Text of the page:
In [this archived version of a December 2000 article from *Sound On Sound*](https://web.archive.org/web/20150606082550/http://www.soundonsound.com/sos/dec00/articles/underworld.asp), Underworld's Rick Smith "explained how the music was improvised, with loops stored in the Akai S6000, clocked by an MPC2000, sequenced from two Apple Powerbook computers running Logic Audio, and then run through two Mackie desks, one 32-channel and the other 24."more
By using the Internet Archive Wayback Machine (available at https://archive.org/web/) and searching for the page "http://www.squarepusher.net/justasouvenir/data/interviews.xml", it is possible to find various interviews that were gathered together over the years and kept at squarepusher.net until around the year of 2012, when the site was updated. In one of those (precisely the 2006 Rockin On' Magazine [Japan] interview), Tom is asked: "In ULTRAVISITOR, you revived the authentic Squarepusher sound by integrating the free jazz approach in Music is Rotted One Note and laptop originated sound in Go Plastic, Do You Know Squarepusher. Would you say that having recorded ULTRAVISITOR had a positive effect on HELLO EVERYTHING?" In his answer, he reveals the setup used in the Go Plastic album: "First of all, I didn't use a computer on Go Plastic. It was made with a Yamaha QY700, TX81[Z] and FS1R, an Eventide DSP4000 and Orville, an Akai S6000 and a Mackie 16 channel desk. Second, precisely what is the "authentic Squarepusher sound"? Although you seem to have made up your mind, I would be entertained to see if anybody agreed with you or each other! Certainly if there was a consensus, I would feel like I had failed to fufil my primary objective which is to rubbish the notion of the static artistic persona. The tendency to develop and change ideas, musical or otherwise is a hallmark of an active and intelligent mind -yet it is not prevalent in the sphere of music. Once musicians establish their "style", it appears that many feel compelled to take the safe option of sticking to it. The ironic thing is that repeating the same ideas over and over again gets pretty uninteresting and inevitably leads to stagnancy; thus their career is sabotaged by these very attempts to safeguard it. For me, to stick to some sort of style is to prematurely throw your artistic potential down the drain. Thus I assert that nobody could coherently state what the "Squarepusher sound" is. After recording the Ultravisitor material, I felt it was time to shift the compositional focus to simpler ideas."more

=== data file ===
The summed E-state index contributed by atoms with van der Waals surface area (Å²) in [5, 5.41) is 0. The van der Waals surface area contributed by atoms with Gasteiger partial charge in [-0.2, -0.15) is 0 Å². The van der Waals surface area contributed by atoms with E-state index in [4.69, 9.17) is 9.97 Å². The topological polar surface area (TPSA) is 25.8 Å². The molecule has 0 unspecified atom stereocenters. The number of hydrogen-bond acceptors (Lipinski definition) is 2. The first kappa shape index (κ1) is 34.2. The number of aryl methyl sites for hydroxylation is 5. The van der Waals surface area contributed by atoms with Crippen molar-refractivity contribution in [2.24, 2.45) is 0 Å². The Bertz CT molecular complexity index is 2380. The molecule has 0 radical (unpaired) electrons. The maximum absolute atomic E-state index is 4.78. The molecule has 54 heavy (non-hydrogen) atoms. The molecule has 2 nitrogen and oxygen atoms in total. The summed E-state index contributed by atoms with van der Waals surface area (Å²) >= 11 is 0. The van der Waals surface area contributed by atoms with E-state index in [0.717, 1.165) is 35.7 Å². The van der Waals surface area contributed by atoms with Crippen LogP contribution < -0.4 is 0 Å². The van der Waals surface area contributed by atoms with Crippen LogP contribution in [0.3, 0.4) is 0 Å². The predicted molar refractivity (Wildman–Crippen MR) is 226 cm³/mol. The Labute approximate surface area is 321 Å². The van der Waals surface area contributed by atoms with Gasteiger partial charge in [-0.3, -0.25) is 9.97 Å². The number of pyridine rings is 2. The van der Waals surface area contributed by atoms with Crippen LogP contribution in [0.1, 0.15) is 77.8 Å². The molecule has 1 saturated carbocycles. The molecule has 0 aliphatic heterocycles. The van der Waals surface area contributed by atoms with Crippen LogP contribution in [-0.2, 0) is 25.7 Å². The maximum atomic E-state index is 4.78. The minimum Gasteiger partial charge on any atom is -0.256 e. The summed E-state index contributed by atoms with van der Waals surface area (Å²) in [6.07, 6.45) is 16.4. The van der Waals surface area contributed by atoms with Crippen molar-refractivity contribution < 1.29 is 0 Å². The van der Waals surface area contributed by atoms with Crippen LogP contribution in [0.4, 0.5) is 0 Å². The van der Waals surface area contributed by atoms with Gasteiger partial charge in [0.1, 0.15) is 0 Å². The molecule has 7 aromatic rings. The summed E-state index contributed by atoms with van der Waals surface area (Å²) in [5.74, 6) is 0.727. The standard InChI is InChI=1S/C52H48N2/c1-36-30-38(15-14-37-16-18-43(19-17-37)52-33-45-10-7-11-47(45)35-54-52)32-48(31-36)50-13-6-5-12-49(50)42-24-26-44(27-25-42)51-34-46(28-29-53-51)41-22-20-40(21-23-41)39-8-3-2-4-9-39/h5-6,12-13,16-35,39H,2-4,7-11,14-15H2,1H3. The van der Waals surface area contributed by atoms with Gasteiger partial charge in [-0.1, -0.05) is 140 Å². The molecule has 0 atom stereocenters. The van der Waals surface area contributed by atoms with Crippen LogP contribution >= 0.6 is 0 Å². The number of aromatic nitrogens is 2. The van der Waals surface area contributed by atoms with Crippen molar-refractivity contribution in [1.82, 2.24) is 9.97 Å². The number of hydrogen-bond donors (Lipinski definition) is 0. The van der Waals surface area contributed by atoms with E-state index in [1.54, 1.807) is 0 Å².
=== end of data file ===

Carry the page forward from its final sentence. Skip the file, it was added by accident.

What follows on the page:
"We use an API 1608 desk, various compressors like the Universal Audio 1176s and the blue DBX 160 series. I still prefer my old Lexicon 480L to the digital plug-ins. The latest version of Pro Tools is great to have, because it is very easy to combine all the old gear with that. In ATR, we use the Roland TR-909 as the main drum machine; it’s part of the band’s sound, really. Then we still use the old Akais for ATR, like the S1100 or the S6000 or the MPC 2000XL. They are also part of the band’s identity in a way. Especially when you apply distortion. We also have a lot of modular synths, from the Metasonix Wretchmachine, the ARP 2600, Analogue Solutions Vostok, the Sherman Quad Filterbank and the Moog Voyager with all the external CV gate stuff. We find the Voyager better suited for ATR. My Minimoog just sounds too retro. I love the machine, as so many others (my Korg Trident, Roland Jupiter 8 etc...) but ATR has a certain sound that we stick to. I use all that other stuff more for the Alec Empire solo works. The Atari 1040ST is still the main sequencer for everything. Pro Tools is slaved to that."more
"This S6000 is a sample product that I got my hands on before the actual product release date. The only difference was that the OS on this was a beta version, and that was about it (and that didn't really matter too much to me because you can always update the OS later). I like this sampler because you can register a lot of different samples in it, and it's very easy to use."more
This sampler when I got i had the additional hard disk and the effects board already installed. I purchased it for £20 (college moth ball sale), as well as a S5000 (which I sold for £400!). This has many outputs for individual sound and effects paths and the editing possibilities are very deep. Over this sampler I still really like my Yamaha A3000 as it has some better features which suit my sound design style better. But both units have their different quirks and they both have their own uses! The S6000 also has a detachable screen and I had a really long cable for mine so I could have the editing screen at the keyboard and the sampler racked up on the other side of the room, which ad some really good uses!